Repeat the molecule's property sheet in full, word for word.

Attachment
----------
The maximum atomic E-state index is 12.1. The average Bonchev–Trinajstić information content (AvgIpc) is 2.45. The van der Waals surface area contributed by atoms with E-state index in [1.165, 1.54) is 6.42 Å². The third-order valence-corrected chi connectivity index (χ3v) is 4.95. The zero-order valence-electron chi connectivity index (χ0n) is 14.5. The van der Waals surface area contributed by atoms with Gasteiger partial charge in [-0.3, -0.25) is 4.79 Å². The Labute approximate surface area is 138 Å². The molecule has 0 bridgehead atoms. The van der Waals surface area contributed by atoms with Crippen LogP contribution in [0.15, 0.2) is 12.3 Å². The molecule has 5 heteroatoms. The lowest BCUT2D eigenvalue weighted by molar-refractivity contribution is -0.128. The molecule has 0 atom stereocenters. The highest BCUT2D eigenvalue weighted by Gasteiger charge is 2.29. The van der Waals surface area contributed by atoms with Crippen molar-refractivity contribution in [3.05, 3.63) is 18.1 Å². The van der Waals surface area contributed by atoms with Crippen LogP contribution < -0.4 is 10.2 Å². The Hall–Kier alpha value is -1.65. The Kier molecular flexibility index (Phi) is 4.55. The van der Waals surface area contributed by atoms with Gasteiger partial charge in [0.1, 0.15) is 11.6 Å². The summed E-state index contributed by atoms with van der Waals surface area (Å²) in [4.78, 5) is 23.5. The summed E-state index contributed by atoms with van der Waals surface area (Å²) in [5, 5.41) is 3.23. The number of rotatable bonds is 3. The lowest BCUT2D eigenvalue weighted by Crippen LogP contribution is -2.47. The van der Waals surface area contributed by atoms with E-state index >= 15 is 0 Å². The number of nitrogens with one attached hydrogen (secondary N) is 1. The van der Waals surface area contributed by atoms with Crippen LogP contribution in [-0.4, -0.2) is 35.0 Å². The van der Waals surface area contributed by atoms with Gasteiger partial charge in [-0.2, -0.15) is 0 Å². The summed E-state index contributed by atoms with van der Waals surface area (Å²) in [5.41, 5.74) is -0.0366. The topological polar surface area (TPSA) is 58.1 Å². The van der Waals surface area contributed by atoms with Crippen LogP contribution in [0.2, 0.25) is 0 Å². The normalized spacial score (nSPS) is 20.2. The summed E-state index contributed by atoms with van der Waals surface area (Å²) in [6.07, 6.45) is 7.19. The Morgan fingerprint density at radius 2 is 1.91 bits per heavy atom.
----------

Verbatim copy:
The maximum atomic E-state index is 12.1. The average Bonchev–Trinajstić information content (AvgIpc) is 2.45. The van der Waals surface area contributed by atoms with E-state index in [1.165, 1.54) is 6.42 Å². The third-order valence-corrected chi connectivity index (χ3v) is 4.95. The zero-order valence-electron chi connectivity index (χ0n) is 14.5. The van der Waals surface area contributed by atoms with Gasteiger partial charge in [-0.3, -0.25) is 4.79 Å². The Labute approximate surface area is 138 Å². The molecule has 0 bridgehead atoms. The van der Waals surface area contributed by atoms with Crippen LogP contribution in [0.15, 0.2) is 12.3 Å². The molecule has 5 heteroatoms. The lowest BCUT2D eigenvalue weighted by molar-refractivity contribution is -0.128. The molecule has 0 atom stereocenters. The highest BCUT2D eigenvalue weighted by Gasteiger charge is 2.29. The van der Waals surface area contributed by atoms with Crippen molar-refractivity contribution in [3.05, 3.63) is 18.1 Å². The van der Waals surface area contributed by atoms with Crippen LogP contribution < -0.4 is 10.2 Å². The Hall–Kier alpha value is -1.65. The Kier molecular flexibility index (Phi) is 4.55. The van der Waals surface area contributed by atoms with Gasteiger partial charge in [0.1, 0.15) is 11.6 Å². The summed E-state index contributed by atoms with van der Waals surface area (Å²) in [4.78, 5) is 23.5. The summed E-state index contributed by atoms with van der Waals surface area (Å²) in [5, 5.41) is 3.23. The number of rotatable bonds is 3. The lowest BCUT2D eigenvalue weighted by Crippen LogP contribution is -2.47. The van der Waals surface area contributed by atoms with E-state index >= 15 is 0 Å². The number of nitrogens with one attached hydrogen (secondary N) is 1. The van der Waals surface area contributed by atoms with Crippen LogP contribution in [-0.4, -0.2) is 35.0 Å². The van der Waals surface area contributed by atoms with Gasteiger partial charge in [-0.2, -0.15) is 0 Å². The summed E-state index contributed by atoms with van der Waals surface area (Å²) in [5.41, 5.74) is -0.0366. The topological polar surface area (TPSA) is 58.1 Å². The van der Waals surface area contributed by atoms with Crippen LogP contribution in [0.2, 0.25) is 0 Å². The normalized spacial score (nSPS) is 20.2. The summed E-state index contributed by atoms with van der Waals surface area (Å²) in [6.07, 6.45) is 7.19. The Morgan fingerprint density at radius 2 is 1.91 bits per heavy atom.